Mack Seeks to Make Most of His Major Debut

By Ron Driscoll, USGA

| Jun 13, 2024 | Village of Pinehurst, N.C.

Mack Seeks to Make Most of His Major Debut

At age 35, with countless practice balls, highway miles logged and, yes, nights spent sleeping in the back of his car between tournament rounds, the time is now for Willie Mack III at the 124th U.S. Open Championship.

“Everything happens for a reason,” said Mack, a native of Flint, Mich., and a graduate of Bethune-Cookman University and various mini-tours. “I think this is my time to play well. Hopefully I can play well the next couple days.”

Mack might not have loved the way he finished his first round in a major championship on Thursday at Pinehurst Resort & Country Club’s Course No. 2, with bogeys on three of his last four holes. However, he had to be satisfied overall with a solid round of 1-over-par 71 that gives him an opportunity to make the 36-hole cut with continued good play on Friday.

“It means a lot; it’s a special week for me,” said Mack, who was among the leaders in red figures for much of his morning round. “I lost in a playoff in [U.S. Open] sectionals a couple years ago.”

Mack’s road to Pinehurst wound through Howey-in-the-Hills, Fla., where he shot 5-under-par 67 on April 24 at the Mission Inn Resort & Club to earn co-medalist honors in local qualifying; and Jupiter, Fla., where he prevailed in a 3-for-1 playoff to earn the last available spot at The Bear’s Club on June 3. That two-round day began with 73 players vying for one of five spots in this week’s field.

The much longer route he traveled here began when he first picked up a club at age 6, and continued on to college at Bethune-Cookman, where he helped the Wildcats capture a pair of PGA Minority Collegiate Golf Championships. Mack also became the first Black player to win the Michigan Amateur in 2011.

His pro career has survived several lean years, including times when he couldn’t afford a motel room on his mini-tour odyssey. “It was embarrassing, and it’s probably the only time in my life I lied to my mom,” Mack told Andscape of the back-seat bed he employed in his 2013 Ford Mustang. “My dad was the only person who knew.”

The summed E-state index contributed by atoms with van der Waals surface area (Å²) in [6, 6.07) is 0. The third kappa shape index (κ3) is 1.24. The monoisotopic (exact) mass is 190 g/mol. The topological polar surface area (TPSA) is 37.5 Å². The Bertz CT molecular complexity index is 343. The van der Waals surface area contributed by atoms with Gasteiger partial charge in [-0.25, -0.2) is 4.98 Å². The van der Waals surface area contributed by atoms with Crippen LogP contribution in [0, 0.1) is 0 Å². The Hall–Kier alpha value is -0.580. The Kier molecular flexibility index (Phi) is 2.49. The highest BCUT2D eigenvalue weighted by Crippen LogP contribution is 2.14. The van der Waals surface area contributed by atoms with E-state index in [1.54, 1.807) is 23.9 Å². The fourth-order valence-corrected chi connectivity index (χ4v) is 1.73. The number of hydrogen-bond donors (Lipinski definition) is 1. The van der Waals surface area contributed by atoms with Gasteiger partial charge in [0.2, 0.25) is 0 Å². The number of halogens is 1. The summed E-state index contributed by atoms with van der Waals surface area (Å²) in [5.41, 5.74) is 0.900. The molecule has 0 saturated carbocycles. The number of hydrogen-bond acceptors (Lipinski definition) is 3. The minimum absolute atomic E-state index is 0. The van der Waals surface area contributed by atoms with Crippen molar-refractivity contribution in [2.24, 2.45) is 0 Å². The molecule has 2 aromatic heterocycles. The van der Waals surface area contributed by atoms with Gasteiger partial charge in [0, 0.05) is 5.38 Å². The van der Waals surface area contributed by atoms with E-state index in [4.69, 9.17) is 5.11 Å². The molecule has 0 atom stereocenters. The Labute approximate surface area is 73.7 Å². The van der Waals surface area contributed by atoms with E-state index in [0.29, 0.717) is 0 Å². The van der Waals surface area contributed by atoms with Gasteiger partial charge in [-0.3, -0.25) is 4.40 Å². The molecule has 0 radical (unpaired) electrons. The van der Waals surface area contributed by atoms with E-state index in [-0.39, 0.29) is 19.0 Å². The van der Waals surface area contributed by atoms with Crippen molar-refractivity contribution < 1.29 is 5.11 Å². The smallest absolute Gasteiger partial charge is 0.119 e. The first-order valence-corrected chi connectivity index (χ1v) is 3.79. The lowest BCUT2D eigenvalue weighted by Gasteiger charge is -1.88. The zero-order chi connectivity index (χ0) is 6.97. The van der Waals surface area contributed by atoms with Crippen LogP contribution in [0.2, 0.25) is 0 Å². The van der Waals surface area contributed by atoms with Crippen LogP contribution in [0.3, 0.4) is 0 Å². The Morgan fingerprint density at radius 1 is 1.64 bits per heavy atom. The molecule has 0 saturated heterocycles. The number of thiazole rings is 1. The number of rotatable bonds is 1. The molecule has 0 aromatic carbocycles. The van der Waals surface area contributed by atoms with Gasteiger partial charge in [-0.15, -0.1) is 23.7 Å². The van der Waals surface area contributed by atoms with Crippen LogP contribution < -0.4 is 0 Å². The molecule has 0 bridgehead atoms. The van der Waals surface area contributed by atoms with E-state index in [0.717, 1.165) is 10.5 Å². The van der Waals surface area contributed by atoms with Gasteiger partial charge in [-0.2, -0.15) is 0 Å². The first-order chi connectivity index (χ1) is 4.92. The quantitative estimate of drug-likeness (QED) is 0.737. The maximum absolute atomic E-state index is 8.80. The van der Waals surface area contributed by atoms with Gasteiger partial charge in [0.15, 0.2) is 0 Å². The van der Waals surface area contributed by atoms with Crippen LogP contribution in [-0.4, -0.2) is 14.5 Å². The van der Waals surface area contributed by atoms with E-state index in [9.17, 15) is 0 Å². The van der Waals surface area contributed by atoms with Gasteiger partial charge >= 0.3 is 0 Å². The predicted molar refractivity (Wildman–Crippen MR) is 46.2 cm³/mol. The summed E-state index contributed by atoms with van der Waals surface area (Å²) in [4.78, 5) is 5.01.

Success on the Advocates Professional Golf Association, which was founded in 2010 with the mission to provide competitive opportunities for individuals from diverse backgrounds, led to opportunities on the PGA Tour (he has made two cuts in seven starts), PGA Tour Latinoamerica (two starts, one made cut), and one season on the Korn Ferry Tour, where he made 10 cuts in 24 starts in 2023, failing to retain full status for 2024.

Mack made the turn on Thursday at 1 under, thanks to birdies on Nos. 13 and 15, and he stood at 2 under after a birdie on the par-5 fifth hole before hitting some turbulence en route to the clubhouse and settling for a round of 71.

“I wasn’t as nervous as I probably was before playing in some PGA Tour events,” said Mack. “Playing a full [Korn Ferry] season last year, I guess it got me ready for this type of situation. It’s still the U.S. Open, so you got to focus, put your head down and hit some great shots.”

In true U.S. Open fashion, Mack noted, “Every bogey I made, I hit a good shot. I played solid the whole round.”

He also made what he considered a highlight-reel shot that – being the U.S. Open and all – led to a par on the 528-yard, par-4 fourth hole, which played as the second-toughest in Round 1.

“I hit the fairway with my tee shot, but it rolled into a fairway bunker,” said Mack. “I had 235 yards and I hit 4-iron. It was probably the best 4-iron I ever hit. It went over the green, and I putted it on and left it short about 6 feet, but I made that for par. I told my brother [Alex], after that second shot, I deserve a par.”

Now the focus turns to sticking around for the weekend for the former Wildcat from Bethune-Cookman, the Daytona Beach, Fla., university whose website carries the motto, “Where nothing is impossible.”

“I’ve played in some big tournaments before, but not as big as this,” said Mack. “I feel like if your preparation is good and you stick to your game plan, all you got to do is execute. I think I did pretty well with that today.”

Ron Driscoll is the senior manager of editorial services for the USGA. Email him at rdriscoll@usga.org.